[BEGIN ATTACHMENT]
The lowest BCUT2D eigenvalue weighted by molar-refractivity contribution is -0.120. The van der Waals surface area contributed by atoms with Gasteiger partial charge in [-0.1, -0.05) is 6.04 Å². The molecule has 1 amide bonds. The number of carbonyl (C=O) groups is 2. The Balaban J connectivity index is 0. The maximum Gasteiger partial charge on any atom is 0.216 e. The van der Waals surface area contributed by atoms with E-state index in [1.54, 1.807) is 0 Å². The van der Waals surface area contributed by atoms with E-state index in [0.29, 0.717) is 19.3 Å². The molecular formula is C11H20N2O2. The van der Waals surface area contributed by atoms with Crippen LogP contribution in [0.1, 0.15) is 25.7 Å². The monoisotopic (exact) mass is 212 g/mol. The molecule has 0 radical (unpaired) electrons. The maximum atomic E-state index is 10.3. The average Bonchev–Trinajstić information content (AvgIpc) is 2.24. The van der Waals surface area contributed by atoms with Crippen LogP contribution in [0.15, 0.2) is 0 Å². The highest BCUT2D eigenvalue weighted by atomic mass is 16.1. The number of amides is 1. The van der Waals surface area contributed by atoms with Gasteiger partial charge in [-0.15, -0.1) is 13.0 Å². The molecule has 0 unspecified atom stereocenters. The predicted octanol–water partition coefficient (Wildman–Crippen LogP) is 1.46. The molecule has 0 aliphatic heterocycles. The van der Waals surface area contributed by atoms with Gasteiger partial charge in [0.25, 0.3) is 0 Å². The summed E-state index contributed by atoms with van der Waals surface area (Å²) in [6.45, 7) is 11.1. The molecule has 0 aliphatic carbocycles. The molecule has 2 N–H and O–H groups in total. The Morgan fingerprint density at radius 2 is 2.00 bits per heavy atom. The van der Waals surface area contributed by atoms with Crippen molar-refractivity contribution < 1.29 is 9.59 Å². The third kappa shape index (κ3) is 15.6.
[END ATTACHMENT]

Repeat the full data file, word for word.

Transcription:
The lowest BCUT2D eigenvalue weighted by molar-refractivity contribution is -0.120. The van der Waals surface area contributed by atoms with Gasteiger partial charge in [-0.1, -0.05) is 6.04 Å². The molecule has 1 amide bonds. The number of carbonyl (C=O) groups is 2. The Balaban J connectivity index is 0. The maximum Gasteiger partial charge on any atom is 0.216 e. The van der Waals surface area contributed by atoms with E-state index in [1.54, 1.807) is 0 Å². The van der Waals surface area contributed by atoms with E-state index in [0.29, 0.717) is 19.3 Å². The molecular formula is C11H20N2O2. The van der Waals surface area contributed by atoms with Crippen LogP contribution in [0.1, 0.15) is 25.7 Å². The monoisotopic (exact) mass is 212 g/mol. The molecule has 0 radical (unpaired) electrons. The maximum atomic E-state index is 10.3. The average Bonchev–Trinajstić information content (AvgIpc) is 2.24. The van der Waals surface area contributed by atoms with Crippen LogP contribution in [0.15, 0.2) is 0 Å². The highest BCUT2D eigenvalue weighted by atomic mass is 16.1. The number of amides is 1. The van der Waals surface area contributed by atoms with Gasteiger partial charge in [-0.15, -0.1) is 13.0 Å². The molecule has 0 unspecified atom stereocenters. The predicted octanol–water partition coefficient (Wildman–Crippen LogP) is 1.46. The molecule has 0 aliphatic heterocycles. The van der Waals surface area contributed by atoms with Gasteiger partial charge in [0.25, 0.3) is 0 Å². The summed E-state index contributed by atoms with van der Waals surface area (Å²) in [6.45, 7) is 11.1. The molecule has 0 aliphatic carbocycles. The molecule has 2 N–H and O–H groups in total. The Morgan fingerprint density at radius 2 is 2.00 bits per heavy atom. The van der Waals surface area contributed by atoms with Crippen molar-refractivity contribution < 1.29 is 9.59 Å². The third kappa shape index (κ3) is 15.6.